UF researchers announce gene therapy project for Duchenne muscular dystrophy
The University of Florida’s Powell Gene Therapy Center has partnered with a biotechnology company to launch a gene therapy project aimed at developing potential treatments for Duchenne muscular dystrophy, the most common form of muscular dystrophy.
As part of a nearly $2 million agreement, scientists at the UF Powell Gene Therapy Center will manufacture an adeno-associated virus vector, which is a delivery mechanism that uses a harmless virus to deposit a missing protein into the cells that lack it. In this case, the vector will contain a shortened but functional version of dystrophin, a crucial protein in the membrane of muscle cells that is absent or deficient in boys with Duchenne muscular dystrophy. The lack of dystrophin leads to a cascade of progressive muscle loss, which typically causes boys to lose the ability to walk in their teen years and leads to premature death. Currently there are limited options for treatment of the disease, which affects about 1 in 3,500 male births worldwide.
Under the terms of the agreement with Solid GT LLC, UF scientists will also conduct preclinical studies in animal models and collaborate on the development of a clinical program intended for human studies. Collaborators include researchers at the University of Washington, Texas A&M University, the University of Missouri and others.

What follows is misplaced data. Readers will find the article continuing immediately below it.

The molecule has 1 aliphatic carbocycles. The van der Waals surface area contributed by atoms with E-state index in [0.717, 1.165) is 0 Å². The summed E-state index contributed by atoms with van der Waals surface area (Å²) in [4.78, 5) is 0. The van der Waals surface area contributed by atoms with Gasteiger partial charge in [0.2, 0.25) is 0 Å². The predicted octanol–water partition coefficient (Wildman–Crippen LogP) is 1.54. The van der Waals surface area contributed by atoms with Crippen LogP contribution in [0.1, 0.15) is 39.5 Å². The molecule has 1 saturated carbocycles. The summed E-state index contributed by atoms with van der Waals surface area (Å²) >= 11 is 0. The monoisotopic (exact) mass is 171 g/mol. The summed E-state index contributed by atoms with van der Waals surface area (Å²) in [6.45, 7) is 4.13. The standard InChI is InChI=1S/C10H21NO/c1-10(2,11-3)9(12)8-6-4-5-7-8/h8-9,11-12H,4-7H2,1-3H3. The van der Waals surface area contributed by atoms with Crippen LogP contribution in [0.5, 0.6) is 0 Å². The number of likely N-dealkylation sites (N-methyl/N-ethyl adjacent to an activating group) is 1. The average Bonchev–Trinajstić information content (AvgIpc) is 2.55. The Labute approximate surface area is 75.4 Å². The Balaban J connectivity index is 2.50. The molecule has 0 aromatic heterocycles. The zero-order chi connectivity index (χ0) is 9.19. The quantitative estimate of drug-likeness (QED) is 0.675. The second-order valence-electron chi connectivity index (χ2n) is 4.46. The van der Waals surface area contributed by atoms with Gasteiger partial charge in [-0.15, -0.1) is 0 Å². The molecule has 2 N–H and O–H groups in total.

“Solid GT’s investment in our gene therapy platforms will have a big impact,” said Barry Byrne, M.D., Ph.D., director of the UF Powell Gene Therapy Center, a professor of pediatrics in the UF College of Medicine and member of the UF Genetics Institute. “We have already had promising results in mouse and dog models of Duchenne and we plan to begin human studies as quickly as possible, given the urgency of the clinical problem.”
The UF Powell Gene Therapy Center is a world leader in gene therapy, having successfully conducted trials in inherited retinal disorders, Pompe disease and related neuromuscular conditions. Researchers at UF pioneered the use of adeno-associated virus vectors, safe variants of viruses, which will be used in the project with Solid GT LLC.
“Gene therapy as a disease-modifying approach is a very comprehensive undertaking, and while Solid GT is building a team and making available the resources, much of the work is being done and will continue to be done with partners and experts, such as those at UF,” said Ilan Ganot, CEO of Solid GT, a subsidiary of Solid Biosciences LLC.